"I want to wish John and Elizabeth well and thank him for running a great campaign and it was really important to millions and millions of American," she said.
During a rally with supporters in Denver, Colorado today, Obama thanked Edwards and his wife Elizabeth for their campaign message.
"John and Elizabeth Edwards believe that the two Americans can become one," Obama said. He said their campaign may be over but said their campaign message will not be forgotten.
ABC News reported Edwards spoke to both Clinton and Obama yesterday to tell them he was considering dropping out of the race. He asked both of them to commit to making poverty a central issue in their campaigns and in their potential White House administrations.
Obama told ABC's Terry Moran on Tuesday that he asked Edwards to endorse him, in a private conversation.
"There is no doubt that I would love John's support, but I also respect the fact that he is in this contest," Obama said in a "Nightline" interview that aired Tuesday night, with Obama praising Edwards as a "formidable candidate."
Edwards has been fighting a cold for the last couple of days, but he was in a great mood last night, joking with reporters as usual on his campaign plane.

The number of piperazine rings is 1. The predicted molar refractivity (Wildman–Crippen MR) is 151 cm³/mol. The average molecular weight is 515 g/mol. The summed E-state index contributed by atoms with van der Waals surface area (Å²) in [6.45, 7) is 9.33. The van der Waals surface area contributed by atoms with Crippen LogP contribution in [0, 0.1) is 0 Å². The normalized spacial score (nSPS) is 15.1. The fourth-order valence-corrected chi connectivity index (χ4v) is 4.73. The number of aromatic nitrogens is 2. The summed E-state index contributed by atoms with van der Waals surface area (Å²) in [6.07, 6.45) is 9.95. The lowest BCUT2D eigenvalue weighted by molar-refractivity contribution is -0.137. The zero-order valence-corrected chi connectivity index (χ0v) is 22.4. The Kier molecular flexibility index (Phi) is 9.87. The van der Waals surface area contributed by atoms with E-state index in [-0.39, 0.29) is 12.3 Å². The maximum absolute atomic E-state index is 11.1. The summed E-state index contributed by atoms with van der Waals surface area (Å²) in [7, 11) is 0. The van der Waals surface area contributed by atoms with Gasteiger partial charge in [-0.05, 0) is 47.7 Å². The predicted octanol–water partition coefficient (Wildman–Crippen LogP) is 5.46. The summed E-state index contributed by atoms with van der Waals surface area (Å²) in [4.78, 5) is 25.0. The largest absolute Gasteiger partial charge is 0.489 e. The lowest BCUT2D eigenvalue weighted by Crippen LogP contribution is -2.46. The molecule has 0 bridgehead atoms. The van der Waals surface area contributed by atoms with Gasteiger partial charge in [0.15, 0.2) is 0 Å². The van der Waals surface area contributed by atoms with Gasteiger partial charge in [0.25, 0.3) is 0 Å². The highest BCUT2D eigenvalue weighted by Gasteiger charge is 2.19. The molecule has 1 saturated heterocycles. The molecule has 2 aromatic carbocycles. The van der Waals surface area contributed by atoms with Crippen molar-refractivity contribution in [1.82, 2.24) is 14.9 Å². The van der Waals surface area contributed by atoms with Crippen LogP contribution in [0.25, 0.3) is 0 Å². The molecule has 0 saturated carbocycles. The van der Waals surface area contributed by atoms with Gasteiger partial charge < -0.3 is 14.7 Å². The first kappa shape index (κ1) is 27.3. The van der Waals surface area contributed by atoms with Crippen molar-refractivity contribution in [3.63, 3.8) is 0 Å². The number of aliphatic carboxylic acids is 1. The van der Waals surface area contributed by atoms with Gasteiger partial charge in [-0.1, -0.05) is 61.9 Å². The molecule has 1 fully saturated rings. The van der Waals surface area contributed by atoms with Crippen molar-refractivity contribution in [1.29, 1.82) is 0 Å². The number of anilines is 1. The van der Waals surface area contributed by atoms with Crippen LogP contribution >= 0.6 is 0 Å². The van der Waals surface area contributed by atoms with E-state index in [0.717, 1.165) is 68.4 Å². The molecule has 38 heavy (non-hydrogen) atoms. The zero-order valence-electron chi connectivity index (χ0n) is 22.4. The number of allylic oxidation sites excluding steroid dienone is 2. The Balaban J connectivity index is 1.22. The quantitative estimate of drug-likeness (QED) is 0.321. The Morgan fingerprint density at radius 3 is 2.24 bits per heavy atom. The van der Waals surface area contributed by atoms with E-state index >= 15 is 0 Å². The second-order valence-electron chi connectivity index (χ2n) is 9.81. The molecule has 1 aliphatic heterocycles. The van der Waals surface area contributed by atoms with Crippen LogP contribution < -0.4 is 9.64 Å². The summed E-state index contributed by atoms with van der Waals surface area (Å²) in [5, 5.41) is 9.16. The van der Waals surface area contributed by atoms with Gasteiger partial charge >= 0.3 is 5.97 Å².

ABC News has learned that Edwards made the decision to bow out in the last two days. Telling signs that he was dropping out included his canceled scheduled campaign stops in the Feb. 5 states of Alabama and North Dakota.
Instead, the Edwards campaign announced yesterday he was going to New Orleans to make a "major poverty address." Edwards was also scheduled to go on the air yesterday in several Feb. 5 states with television ad that had been delivered to local television affiliates -- but the ads did not go up as scheduled.
Edwards fought an uphill battle for the Democratic nomination, with a campaign focused on fighting poverty, uplifting the working middle class and guaranteeing universal health care for all Americans.
After placing behind Obama and Clinton in contests in Iowa, New Hampshire, Nevada and his home state of South Carolina, Edwards was forced to mount a defense for continuing his campaign.
"I am in this through the convention and the White House," said Edwards in a recent interview with ABC News' George Stephanopoulos.
Those words became a standard line of defense.
Wednesday's announcement ends speculation that Edwards was aiming to be a kingmaker at the party's national convention by collecting a significant amount of delegates and then swinging those delegates to either Clinton or Obama.